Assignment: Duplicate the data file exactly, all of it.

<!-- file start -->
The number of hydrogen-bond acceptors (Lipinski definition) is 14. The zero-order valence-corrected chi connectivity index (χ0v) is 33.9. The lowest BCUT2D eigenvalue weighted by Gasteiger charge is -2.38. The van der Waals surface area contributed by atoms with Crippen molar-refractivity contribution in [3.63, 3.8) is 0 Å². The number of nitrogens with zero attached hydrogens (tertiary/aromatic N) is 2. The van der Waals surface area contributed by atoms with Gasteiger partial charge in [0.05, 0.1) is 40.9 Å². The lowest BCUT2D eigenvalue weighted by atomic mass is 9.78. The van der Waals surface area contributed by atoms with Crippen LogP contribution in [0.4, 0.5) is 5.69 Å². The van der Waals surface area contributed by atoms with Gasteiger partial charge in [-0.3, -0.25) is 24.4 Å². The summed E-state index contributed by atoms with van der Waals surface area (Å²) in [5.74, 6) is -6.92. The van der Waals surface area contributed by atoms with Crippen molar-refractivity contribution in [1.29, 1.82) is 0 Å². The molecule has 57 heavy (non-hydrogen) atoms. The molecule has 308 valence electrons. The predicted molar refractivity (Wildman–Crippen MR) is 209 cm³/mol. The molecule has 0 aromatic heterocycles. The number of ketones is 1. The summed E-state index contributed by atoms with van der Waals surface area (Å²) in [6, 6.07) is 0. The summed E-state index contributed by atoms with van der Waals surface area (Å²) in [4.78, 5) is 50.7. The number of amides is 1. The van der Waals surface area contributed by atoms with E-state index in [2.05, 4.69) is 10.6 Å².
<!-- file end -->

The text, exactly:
The number of hydrogen-bond acceptors (Lipinski definition) is 14. The zero-order valence-corrected chi connectivity index (χ0v) is 33.9. The lowest BCUT2D eigenvalue weighted by Gasteiger charge is -2.38. The van der Waals surface area contributed by atoms with Crippen molar-refractivity contribution in [3.63, 3.8) is 0 Å². The number of nitrogens with zero attached hydrogens (tertiary/aromatic N) is 2. The van der Waals surface area contributed by atoms with Gasteiger partial charge in [0.05, 0.1) is 40.9 Å². The lowest BCUT2D eigenvalue weighted by atomic mass is 9.78. The van der Waals surface area contributed by atoms with Crippen LogP contribution in [0.4, 0.5) is 5.69 Å². The van der Waals surface area contributed by atoms with Gasteiger partial charge in [-0.3, -0.25) is 24.4 Å². The summed E-state index contributed by atoms with van der Waals surface area (Å²) in [5.74, 6) is -6.92. The van der Waals surface area contributed by atoms with Crippen molar-refractivity contribution in [1.29, 1.82) is 0 Å². The molecule has 57 heavy (non-hydrogen) atoms. The molecule has 308 valence electrons. The predicted molar refractivity (Wildman–Crippen MR) is 209 cm³/mol. The molecule has 0 aromatic heterocycles. The number of ketones is 1. The summed E-state index contributed by atoms with van der Waals surface area (Å²) in [6, 6.07) is 0. The summed E-state index contributed by atoms with van der Waals surface area (Å²) in [4.78, 5) is 50.7. The number of amides is 1. The van der Waals surface area contributed by atoms with E-state index in [2.05, 4.69) is 10.6 Å².